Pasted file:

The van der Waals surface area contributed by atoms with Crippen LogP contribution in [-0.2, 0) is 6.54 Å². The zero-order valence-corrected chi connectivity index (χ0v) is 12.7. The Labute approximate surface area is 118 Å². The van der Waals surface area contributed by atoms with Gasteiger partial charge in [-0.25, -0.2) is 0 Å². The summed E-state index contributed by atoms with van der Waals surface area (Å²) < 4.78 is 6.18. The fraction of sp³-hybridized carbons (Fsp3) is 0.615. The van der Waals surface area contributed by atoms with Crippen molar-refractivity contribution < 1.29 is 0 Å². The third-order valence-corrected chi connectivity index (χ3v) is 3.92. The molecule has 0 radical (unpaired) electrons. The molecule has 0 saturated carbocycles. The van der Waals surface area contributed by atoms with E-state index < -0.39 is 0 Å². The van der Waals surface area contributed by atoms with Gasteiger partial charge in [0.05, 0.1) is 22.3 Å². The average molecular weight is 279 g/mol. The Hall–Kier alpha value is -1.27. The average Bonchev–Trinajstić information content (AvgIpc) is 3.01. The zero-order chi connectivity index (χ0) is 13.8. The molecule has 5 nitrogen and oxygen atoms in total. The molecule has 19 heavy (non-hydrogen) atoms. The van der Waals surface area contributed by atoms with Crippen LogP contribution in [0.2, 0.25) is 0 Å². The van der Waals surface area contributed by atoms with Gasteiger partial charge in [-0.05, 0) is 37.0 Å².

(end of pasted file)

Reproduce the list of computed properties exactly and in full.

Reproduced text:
The van der Waals surface area contributed by atoms with Crippen LogP contribution in [-0.2, 0) is 6.54 Å². The zero-order valence-corrected chi connectivity index (χ0v) is 12.7. The Labute approximate surface area is 118 Å². The van der Waals surface area contributed by atoms with Gasteiger partial charge in [-0.25, -0.2) is 0 Å². The summed E-state index contributed by atoms with van der Waals surface area (Å²) < 4.78 is 6.18. The fraction of sp³-hybridized carbons (Fsp3) is 0.615. The van der Waals surface area contributed by atoms with Crippen molar-refractivity contribution < 1.29 is 0 Å². The third-order valence-corrected chi connectivity index (χ3v) is 3.92. The molecule has 0 radical (unpaired) electrons. The molecule has 0 saturated carbocycles. The van der Waals surface area contributed by atoms with E-state index < -0.39 is 0 Å². The van der Waals surface area contributed by atoms with Gasteiger partial charge in [0.05, 0.1) is 22.3 Å². The average molecular weight is 279 g/mol. The Hall–Kier alpha value is -1.27. The average Bonchev–Trinajstić information content (AvgIpc) is 3.01. The zero-order chi connectivity index (χ0) is 13.8. The molecule has 5 nitrogen and oxygen atoms in total. The molecule has 19 heavy (non-hydrogen) atoms. The van der Waals surface area contributed by atoms with Crippen LogP contribution in [0.2, 0.25) is 0 Å². The van der Waals surface area contributed by atoms with Gasteiger partial charge in [-0.05, 0) is 37.0 Å².